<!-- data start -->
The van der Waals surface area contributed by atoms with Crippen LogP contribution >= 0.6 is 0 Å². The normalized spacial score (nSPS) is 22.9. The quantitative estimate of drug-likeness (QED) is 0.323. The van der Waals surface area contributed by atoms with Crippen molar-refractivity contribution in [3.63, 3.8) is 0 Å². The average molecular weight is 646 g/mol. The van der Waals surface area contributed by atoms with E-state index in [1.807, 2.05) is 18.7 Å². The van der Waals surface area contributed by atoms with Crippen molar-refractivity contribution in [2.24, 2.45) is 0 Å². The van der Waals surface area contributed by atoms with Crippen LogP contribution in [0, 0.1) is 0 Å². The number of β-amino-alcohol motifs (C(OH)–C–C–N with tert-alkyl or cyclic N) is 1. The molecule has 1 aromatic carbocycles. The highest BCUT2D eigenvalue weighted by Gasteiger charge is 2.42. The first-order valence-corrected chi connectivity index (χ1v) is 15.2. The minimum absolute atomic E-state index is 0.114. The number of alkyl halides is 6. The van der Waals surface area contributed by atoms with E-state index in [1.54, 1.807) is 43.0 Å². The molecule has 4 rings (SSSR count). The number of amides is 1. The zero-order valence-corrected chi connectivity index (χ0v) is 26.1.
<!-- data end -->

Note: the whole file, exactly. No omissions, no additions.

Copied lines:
The van der Waals surface area contributed by atoms with Crippen LogP contribution >= 0.6 is 0 Å². The normalized spacial score (nSPS) is 22.9. The quantitative estimate of drug-likeness (QED) is 0.323. The van der Waals surface area contributed by atoms with Crippen molar-refractivity contribution in [3.63, 3.8) is 0 Å². The average molecular weight is 646 g/mol. The van der Waals surface area contributed by atoms with E-state index in [1.807, 2.05) is 18.7 Å². The van der Waals surface area contributed by atoms with Crippen molar-refractivity contribution in [2.24, 2.45) is 0 Å². The van der Waals surface area contributed by atoms with Crippen LogP contribution in [0, 0.1) is 0 Å². The number of β-amino-alcohol motifs (C(OH)–C–C–N with tert-alkyl or cyclic N) is 1. The molecule has 1 aromatic carbocycles. The highest BCUT2D eigenvalue weighted by Gasteiger charge is 2.42. The first-order valence-corrected chi connectivity index (χ1v) is 15.2. The minimum absolute atomic E-state index is 0.114. The number of alkyl halides is 6. The van der Waals surface area contributed by atoms with E-state index in [1.54, 1.807) is 43.0 Å². The molecule has 4 rings (SSSR count). The number of amides is 1. The zero-order valence-corrected chi connectivity index (χ0v) is 26.1.